The problem is that old habits die hard. Creativity is hard to learn; it’s difficult to think in new ways. And, as Aoki’s writings illustrate, the bureaucracy, like many Japanese organizations, is a closed system. Information is compartmentalized throughout the government, shared on a piecemeal, need-to-know basis. Within ministries, bureaus look out for their turf, putting institutional interests ahead of the nation as a whole.

The result is gridlock and the policy paralysis that has cost Japan trillions of yen and countless opportunities. “No coherent national policy making is possible,” moans Aoki. “Bureaucrats need help to break out of their old ways,” he said. And that’s where his group comes in.

Without actually courting controversy, the institute has been doing its best to shake up the old order. Foreign scholars and analysts, many of whom have been very critical of Japanese policies and practices, had been invited to the brown bag lunch series where they share comments and criticisms with bureaucrats and other top officials. The institute has been aggressive in disseminating its views through e-mail newsletters and its Web site. RIETI’s leadership understands that it must win over the public as well as the bureaucrats if it is going to have any influence.

Acknowledging the importance of public expectations is another sign of change. Policy in Japan has been notoriously skewed toward producer interests. Bureaucrats have long considered themselves above the public and the pork-barrel politics of their elected representatives; they work in the name of some abstract “national interest.” Aoki will have none of that.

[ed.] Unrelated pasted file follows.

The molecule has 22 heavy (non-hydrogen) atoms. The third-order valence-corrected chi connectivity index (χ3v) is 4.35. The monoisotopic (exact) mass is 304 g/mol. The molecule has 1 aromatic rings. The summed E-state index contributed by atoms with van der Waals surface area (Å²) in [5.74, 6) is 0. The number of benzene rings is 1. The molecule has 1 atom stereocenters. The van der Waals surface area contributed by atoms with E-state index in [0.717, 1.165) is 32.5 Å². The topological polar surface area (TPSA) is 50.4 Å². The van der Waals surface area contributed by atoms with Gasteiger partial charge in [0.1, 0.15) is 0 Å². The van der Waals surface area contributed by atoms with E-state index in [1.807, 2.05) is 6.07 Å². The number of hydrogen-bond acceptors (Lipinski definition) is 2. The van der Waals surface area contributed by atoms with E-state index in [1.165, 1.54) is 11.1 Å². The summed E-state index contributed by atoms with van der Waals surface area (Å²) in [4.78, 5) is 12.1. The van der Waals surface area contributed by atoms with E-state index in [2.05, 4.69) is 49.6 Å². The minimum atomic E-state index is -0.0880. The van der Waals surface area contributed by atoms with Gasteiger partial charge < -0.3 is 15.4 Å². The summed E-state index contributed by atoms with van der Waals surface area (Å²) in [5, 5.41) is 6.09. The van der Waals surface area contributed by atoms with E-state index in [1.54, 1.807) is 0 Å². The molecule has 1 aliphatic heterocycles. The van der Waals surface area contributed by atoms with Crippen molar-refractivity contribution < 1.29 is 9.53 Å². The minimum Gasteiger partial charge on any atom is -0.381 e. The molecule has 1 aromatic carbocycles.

“We are using tax money,” he says, “and the ultimate benefit of our work must go to taxpayers.” The institute’s advisory council is designed to represent the taxpayer and insure that his or her money is well spent.

Aoki welcomes the oversight. As he sees it, the Japanese public’s understanding of the situation in Japan is ahead of that of politicians and bureaucrats. The results of the recent Liberal Democratic Party presidential election are proof enough of that. The grass roots drove political change in Nagata-cho.

“Voters are ahead of us. They’re more mature than political institutions.” Change is likely to be evolutionary, not revolutionary. Japan is still at the beginning of its transformation into a 21st-century economy, and the eventual outcome is anything but certain.

“Consensus is eroding. Mind sets are changing,” explained Aoki, “and that complicates a very difficult process.”

Institutions have their own mentalities, created by history, precedents and perceived self-interest. Traditionally, they are not agents of change. “We need help to break institutional inertia,” says Aoki. “Bureaucrats don’t know how to do that.”

That is where RIETI comes in. And that’s also why there may be more talk of complex adaptive systems and path dependence in Nagata-cho in the future.